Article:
High-Rise 3D Supercomputing Chips from Stanford
Stanford researchers are building layers of logic and memory into skyscraper chips that are smaller, faster, cheaper – and taller.
At the IEEE International Electron Devices Meeting in San Francisco, December 15-17, a Stanford team revealed how to build high-rise chips that could leapfrog the performance of the single-story logic and memory chips on today’s circuit cards.
Research leader Subhasish Mitra, a Stanford Professor of electrical engineering and computer science, said:
This research is at an early stage, but our design and fabrication techniques are scalable. With further development this architecture could lead to computing performance that is much, much greater than anything available today.
Stanford’s School of Engineering Professor H.-S. Philip Wong said:
With this new architecture, electronics manufacturers could put the power of a supercomputer in your hand.
Nanoscale Elevators for Much Faster Computing
The prototype chip unveiled at IEDM shows how to put logic and memory together into three-dimensional structures that can be mass-produced. In future operational chips, thousands of nanoscale electronic “elevators” will move data between the layers much faster, using less electricity, than the bottleneck-prone wires connecting single-story logic and memory chips today.
Three breakthroughs enabled these research results:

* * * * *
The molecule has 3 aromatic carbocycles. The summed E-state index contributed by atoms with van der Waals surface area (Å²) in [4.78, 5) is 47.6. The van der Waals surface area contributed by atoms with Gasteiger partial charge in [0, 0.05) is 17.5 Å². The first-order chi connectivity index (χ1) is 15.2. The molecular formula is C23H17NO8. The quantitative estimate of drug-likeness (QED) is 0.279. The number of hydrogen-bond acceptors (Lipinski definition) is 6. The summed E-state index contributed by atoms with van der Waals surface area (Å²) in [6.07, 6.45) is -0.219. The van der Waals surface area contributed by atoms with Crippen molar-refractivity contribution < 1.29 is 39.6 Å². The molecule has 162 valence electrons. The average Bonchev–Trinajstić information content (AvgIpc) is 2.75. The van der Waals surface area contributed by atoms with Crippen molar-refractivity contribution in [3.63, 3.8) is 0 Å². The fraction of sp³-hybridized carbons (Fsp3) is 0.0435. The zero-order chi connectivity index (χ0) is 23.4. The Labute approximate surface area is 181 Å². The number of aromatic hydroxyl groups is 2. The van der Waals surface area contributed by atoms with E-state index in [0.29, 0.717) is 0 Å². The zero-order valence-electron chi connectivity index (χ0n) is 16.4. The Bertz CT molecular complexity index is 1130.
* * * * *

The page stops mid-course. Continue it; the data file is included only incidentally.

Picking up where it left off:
- A new technology for creating transistors, those tiny gates that switch electricity on and off to create digital zeroes and ones.
- A new type of computer memory that lends itself to multi-story fabrication.
- A technique to build these new logic and memory technologies into high-rise structures in a radically different way than previous efforts to stack chips.
“Moore’s law” is the observation that computing performance increases exponentially. In the last few decades, the density of transistors in integrated circuits and many related performance indicators such as speed and memory have been doubling approximately every two years. Despite many gloomy predictions that computing performance would soon hit fundamental physical barriers, Moore’s law has proven remarkably accurate so far, and 3D chips may permit further exponential growth in the next decades.
Images from Stanford University and Shutterstock.